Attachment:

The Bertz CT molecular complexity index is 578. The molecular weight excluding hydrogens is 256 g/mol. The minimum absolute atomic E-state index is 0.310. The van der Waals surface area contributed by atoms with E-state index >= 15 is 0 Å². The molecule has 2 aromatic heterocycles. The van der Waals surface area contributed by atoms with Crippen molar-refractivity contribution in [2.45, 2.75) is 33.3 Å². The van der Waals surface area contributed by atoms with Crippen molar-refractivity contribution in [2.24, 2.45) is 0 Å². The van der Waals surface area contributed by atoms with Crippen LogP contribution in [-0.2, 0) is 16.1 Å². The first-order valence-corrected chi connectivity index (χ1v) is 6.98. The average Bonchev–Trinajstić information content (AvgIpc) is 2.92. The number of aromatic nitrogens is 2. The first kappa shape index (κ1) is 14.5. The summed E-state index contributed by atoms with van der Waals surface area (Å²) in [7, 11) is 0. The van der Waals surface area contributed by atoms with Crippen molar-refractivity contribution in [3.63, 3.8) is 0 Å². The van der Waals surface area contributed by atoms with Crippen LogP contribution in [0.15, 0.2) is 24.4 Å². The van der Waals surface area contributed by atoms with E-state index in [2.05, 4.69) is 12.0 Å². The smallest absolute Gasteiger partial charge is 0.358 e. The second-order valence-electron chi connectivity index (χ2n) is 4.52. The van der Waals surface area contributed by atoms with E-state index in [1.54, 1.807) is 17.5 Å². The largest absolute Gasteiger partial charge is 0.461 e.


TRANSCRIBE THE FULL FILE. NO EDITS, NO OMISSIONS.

The Bertz CT molecular complexity index is 578. The molecular weight excluding hydrogens is 256 g/mol. The minimum absolute atomic E-state index is 0.310. The van der Waals surface area contributed by atoms with E-state index >= 15 is 0 Å². The molecule has 2 aromatic heterocycles. The van der Waals surface area contributed by atoms with Crippen molar-refractivity contribution in [2.45, 2.75) is 33.3 Å². The van der Waals surface area contributed by atoms with Crippen molar-refractivity contribution in [2.24, 2.45) is 0 Å². The van der Waals surface area contributed by atoms with Crippen LogP contribution in [-0.2, 0) is 16.1 Å². The first-order valence-corrected chi connectivity index (χ1v) is 6.98. The average Bonchev–Trinajstić information content (AvgIpc) is 2.92. The number of aromatic nitrogens is 2. The first kappa shape index (κ1) is 14.5. The summed E-state index contributed by atoms with van der Waals surface area (Å²) in [7, 11) is 0. The van der Waals surface area contributed by atoms with Crippen molar-refractivity contribution in [3.63, 3.8) is 0 Å². The van der Waals surface area contributed by atoms with Crippen LogP contribution in [0.15, 0.2) is 24.4 Å². The van der Waals surface area contributed by atoms with E-state index in [2.05, 4.69) is 12.0 Å². The smallest absolute Gasteiger partial charge is 0.358 e. The second-order valence-electron chi connectivity index (χ2n) is 4.52. The van der Waals surface area contributed by atoms with E-state index in [1.54, 1.807) is 17.5 Å². The largest absolute Gasteiger partial charge is 0.461 e.